By Laurie Sheppard
The year started out like any other, but 2020 had plenty of challenges in store. A variety of public-facing activities are conducted throughout the year at Hagerman National Wildlife Refuge, including Van or Tram Tours, guide bird walks, Second Saturday nature programs, a youth program called Refuge Rocks, an active photo club, and a nature journaling club. Each of those programs involve volunteers, and volunteers also provide manpower to maintain gardens, mow grass, staff school visits, conduct butterfly walks, monitor Bluebird nest boxes, and more. In January, all of the typical activities and programs were buzzing along and planning was underway for the spring and summer seasons at the refuge.
A new tram arrived in February and a contest was held to give it a name. The winner was “Wildlife Explorer”. Each volunteer driver was trained on the maintenance and operation of the tram; they all looked forward to weekend tours throughout the remainder of the year. The nest box monitoring team met to repair and refurbish nest boxes, 20 of which were “adopted” by supporters for the ninth year in a row. Over 1400 Eastern Bluebirds have fledged from the refuge’s monitored boxes since 2010. Butterfly Garden Docents met to prepare the schedule for garden walks and educational programs.
March snuck in with heavy spring rains putting refuge roads under water, but that was not the only blow to refuge programs. Covid-19 was covering the country like rain over the plains. The U.S. Fish and Wildlife Service (USFWS) regional leadership made the decision to close refuge Visitors Centers throughout the Southwest and curtail all activities and volunteerism, at least temporarily. Hagerman’s staff were directed to work from home until further notice. However, public access to all areas of the refuge remained open.
The restrictions at the refuge coincided with other limitations on recreational activities and school closures in the area. As soon as the flood water receded in early April, the refuge experienced a large influx of visitors, estimated at 16,000 vehicles in less than a month. Without onsite staff to provide regular cleaning, the refuge locked the rest rooms and added commercial portable facilities. After a few unfortunate incidents, signs were added at each end of Wildlife Road reminding visitors to remain on the roads, and speed bumps were installed on paved sections.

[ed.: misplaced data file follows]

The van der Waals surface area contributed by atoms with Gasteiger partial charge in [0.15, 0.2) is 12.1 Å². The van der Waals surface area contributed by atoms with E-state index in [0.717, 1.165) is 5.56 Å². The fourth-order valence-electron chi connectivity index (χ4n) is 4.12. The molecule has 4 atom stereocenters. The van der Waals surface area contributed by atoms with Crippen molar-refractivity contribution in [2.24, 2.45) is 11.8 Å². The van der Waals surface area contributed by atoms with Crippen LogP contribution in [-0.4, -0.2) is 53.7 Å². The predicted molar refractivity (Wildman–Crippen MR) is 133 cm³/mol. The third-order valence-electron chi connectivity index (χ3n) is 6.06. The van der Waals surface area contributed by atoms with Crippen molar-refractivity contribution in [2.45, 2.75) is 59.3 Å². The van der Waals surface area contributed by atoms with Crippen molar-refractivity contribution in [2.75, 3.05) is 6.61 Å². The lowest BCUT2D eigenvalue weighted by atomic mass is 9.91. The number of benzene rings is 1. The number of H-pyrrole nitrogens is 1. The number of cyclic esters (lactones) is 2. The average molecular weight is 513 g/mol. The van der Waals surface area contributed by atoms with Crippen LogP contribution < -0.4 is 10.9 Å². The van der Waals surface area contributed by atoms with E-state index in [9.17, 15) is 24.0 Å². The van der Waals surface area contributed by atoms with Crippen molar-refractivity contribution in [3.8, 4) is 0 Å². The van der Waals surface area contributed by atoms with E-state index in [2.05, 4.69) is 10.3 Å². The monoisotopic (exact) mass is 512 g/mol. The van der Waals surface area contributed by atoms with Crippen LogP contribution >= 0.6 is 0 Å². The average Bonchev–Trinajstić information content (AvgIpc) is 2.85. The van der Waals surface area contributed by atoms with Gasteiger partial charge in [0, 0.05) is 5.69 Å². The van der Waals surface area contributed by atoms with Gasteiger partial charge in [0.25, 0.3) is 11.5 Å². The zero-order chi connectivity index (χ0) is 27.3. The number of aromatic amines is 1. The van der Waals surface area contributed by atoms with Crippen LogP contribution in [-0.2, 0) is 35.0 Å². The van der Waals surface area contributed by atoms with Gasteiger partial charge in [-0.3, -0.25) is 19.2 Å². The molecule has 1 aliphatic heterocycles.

In the months that followed, organized public gatherings continued to be prohibited but some volunteer activities resumed, albeit with some changes. For example, because nest box monitoring is done using government vehicles, it was allowed only for same household partners. Mowing resumed with masks and precautions in place. Other limited volunteer activities were allowed only where social distancing was possible.
In July, Second Saturday and Photo Club programs resumed using Zoom technology, and remote meetings are likely to continue at least through spring 2021. The Friends of Hagerman’s monthly newsletter continues to provide information and status updates, and the USFWS has a limited maintenance staff keeping things in good repair. Wheat was planted on schedule to feed the hungry geese, but after a wet spring, summer was unusually dry and seeds were slow to germinate.
Geese, ducks, and other winter birds have arrived nonetheless, and despite the latest surge of Coronavirus, it is still possible to social distance while enjoying the wildlife. At Hagerman, we volunteers look forward to a time when we can reopen the Visitors Center and resume our tram tour and Butterfly Garden Docent schedule to share our passion for the refuge with the community. Hopefully, we will be able to gather for social events and volunteer activities in 2021.